US2391028A - Hot air heating furnace - Google Patents

Hot air heating furnace Download PDF

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US2391028A
US2391028A US443949A US44394942A US2391028A US 2391028 A US2391028 A US 2391028A US 443949 A US443949 A US 443949A US 44394942 A US44394942 A US 44394942A US 2391028 A US2391028 A US 2391028A
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combustion chamber
furnace
chamber
tubes
heating
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US443949A
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James C Miles
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James C Miles
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    • FMECHANICAL ENGINEERING; LIGHTING; HEATING; WEAPONS; BLASTING
    • F24HEATING; RANGES; VENTILATING
    • F24HFLUID HEATERS, e.g. WATER OR AIR HEATERS, HAVING HEAT GENERATING MEANS, IN GENERAL
    • F24H3/00Air heaters having heat generating means
    • F24H3/008Air heaters having heat generating means using solid combustibles
    • FMECHANICAL ENGINEERING; LIGHTING; HEATING; WEAPONS; BLASTING
    • F24HEATING; RANGES; VENTILATING
    • F24HFLUID HEATERS, e.g. WATER OR AIR HEATERS, HAVING HEAT GENERATING MEANS, IN GENERAL
    • F24H3/00Air heaters having heat generating means
    • F24H3/02Air heaters having heat generating means with forced circulation
    • F24H3/06Air heaters having heat generating means with forced circulation the air being kept separate from the heating medium, e.g. using forced circulation of air over radiators
    • F24H3/08Air heaters having heat generating means with forced circulation the air being kept separate from the heating medium, e.g. using forced circulation of air over radiators by tubes
    • F24H3/088Air heaters having heat generating means with forced circulation the air being kept separate from the heating medium, e.g. using forced circulation of air over radiators by tubes using solid combustibles

Description

Dec. 18, 1945.

J. C. MILES HOT AIR HEATING FURNACE Filed May 21, 1942 2 Sheets-Sheet 1 INVENTOR.

5 w M r 4y 5 F u w 5 Dec. 18, 1945. .L-c. MILES HOT AIR HEATING FURNACE 2 Sheets-Sheet 2 Filed May 21 1942 INVEN TOR.

JAMES C MIL 5 Fig. .5

Patented Dec. 18, 1945 UNITED STATES PATENT OFFICE HOT HEATING FURNACE James C. Miles, Cleveland, Ohio Application May 21, 1942, Serial No. 443,949

6 Claims.

This invention relates to heating devices and more particularly to a coal burning warm air furnace of a type suitable for use in private dwellings and in similar installations.

In coal burning warm air furnaces of comparable capacity heretofore used, the ratio' of the heating surface to the grate area was usually 15 or 20 to I, while the fire travel was normally about 5. /2 feet, and the resulting eificiency as measured by the ratio of the heat output to the heat input was about 55%.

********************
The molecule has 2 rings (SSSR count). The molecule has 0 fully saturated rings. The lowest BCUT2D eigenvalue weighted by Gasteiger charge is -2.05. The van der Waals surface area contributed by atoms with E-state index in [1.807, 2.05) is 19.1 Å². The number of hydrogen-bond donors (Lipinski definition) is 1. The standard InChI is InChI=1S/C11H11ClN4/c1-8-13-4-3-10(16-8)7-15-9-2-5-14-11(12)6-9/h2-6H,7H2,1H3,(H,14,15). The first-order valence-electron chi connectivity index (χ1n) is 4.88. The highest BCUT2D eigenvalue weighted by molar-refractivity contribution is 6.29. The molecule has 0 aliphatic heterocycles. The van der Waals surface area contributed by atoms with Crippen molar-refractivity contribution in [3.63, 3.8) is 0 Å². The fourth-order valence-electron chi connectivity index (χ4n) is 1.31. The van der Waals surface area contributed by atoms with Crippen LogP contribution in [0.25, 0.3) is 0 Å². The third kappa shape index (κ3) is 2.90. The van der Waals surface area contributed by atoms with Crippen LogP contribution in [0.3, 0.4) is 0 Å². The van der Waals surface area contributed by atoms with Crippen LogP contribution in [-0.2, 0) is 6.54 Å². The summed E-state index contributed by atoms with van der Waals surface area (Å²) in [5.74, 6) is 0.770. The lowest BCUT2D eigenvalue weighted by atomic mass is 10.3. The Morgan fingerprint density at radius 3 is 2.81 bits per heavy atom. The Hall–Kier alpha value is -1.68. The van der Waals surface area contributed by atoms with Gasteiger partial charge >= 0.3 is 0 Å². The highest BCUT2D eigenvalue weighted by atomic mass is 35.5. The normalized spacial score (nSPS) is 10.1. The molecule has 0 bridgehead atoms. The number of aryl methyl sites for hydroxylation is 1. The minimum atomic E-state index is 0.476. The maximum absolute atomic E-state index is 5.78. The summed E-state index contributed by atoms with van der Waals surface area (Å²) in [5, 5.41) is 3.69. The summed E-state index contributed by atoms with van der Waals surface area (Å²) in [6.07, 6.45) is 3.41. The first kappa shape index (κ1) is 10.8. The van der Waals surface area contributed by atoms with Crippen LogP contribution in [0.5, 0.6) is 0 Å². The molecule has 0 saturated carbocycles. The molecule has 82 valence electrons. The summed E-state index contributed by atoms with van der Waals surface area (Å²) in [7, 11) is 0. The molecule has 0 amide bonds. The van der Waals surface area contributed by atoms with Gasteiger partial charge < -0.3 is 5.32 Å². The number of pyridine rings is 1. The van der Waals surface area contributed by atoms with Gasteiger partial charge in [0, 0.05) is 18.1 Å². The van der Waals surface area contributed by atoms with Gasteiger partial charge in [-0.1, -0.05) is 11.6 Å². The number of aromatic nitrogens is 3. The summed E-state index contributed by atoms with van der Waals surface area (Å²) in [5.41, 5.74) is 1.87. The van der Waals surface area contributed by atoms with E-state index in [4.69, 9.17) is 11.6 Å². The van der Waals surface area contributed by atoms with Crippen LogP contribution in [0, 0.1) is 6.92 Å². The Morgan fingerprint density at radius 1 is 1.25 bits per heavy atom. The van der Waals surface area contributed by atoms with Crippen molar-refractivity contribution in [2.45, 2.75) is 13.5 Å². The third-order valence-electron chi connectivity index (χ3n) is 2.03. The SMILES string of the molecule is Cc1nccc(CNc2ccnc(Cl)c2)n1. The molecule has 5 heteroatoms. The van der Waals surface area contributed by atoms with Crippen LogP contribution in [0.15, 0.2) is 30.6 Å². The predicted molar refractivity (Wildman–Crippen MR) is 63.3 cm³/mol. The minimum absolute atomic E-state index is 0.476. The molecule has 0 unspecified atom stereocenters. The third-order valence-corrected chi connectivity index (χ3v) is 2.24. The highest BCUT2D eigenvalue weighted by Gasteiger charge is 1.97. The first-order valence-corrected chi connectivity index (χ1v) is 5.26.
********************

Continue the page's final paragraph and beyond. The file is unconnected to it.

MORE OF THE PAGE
An object of this invention is to provide a furnace of this type which will be highly efficient in operation and. economical in its use of fuel. I obtain this result by a novel construction and. arrangement of parts whereby a high degree of heat transfer is obtained.

Another object of this. invention is to provide a construction for such a, furnace wherein all of the structural parts may be simple, sheet metal stampings which may be economically manufactured. and assembled, castings being used only for the grate bars, and firebox linings.

A further object is to provide an arrangement such that the overall dimension of the furnace shall be at a minimum, the resulting simple, rectangular shape allowin the furnace to. be installed in a very limited space, as for instance, in a. small utility room on the first floor of a home not provided with a basement. When used in connection with a blower as illustrated in the embodiment herein described, a highly satisfactory and. economical heating system is provided.v

Other objects and features of the inventionwill become apparent upon an examination. of the accompanying drawings and specification and appended claims.

In the drawings,

Fig. 1 is a central vertical section through afurnace of my invention, the plane of the section being indicated by the line l--l on Fig; 2;

Fig. 2 is a front elevation of the furnace shown in Fig, 1;

Fig. 3 is a transverse, horizontal section taken on the line 3-3 in Fig. 1',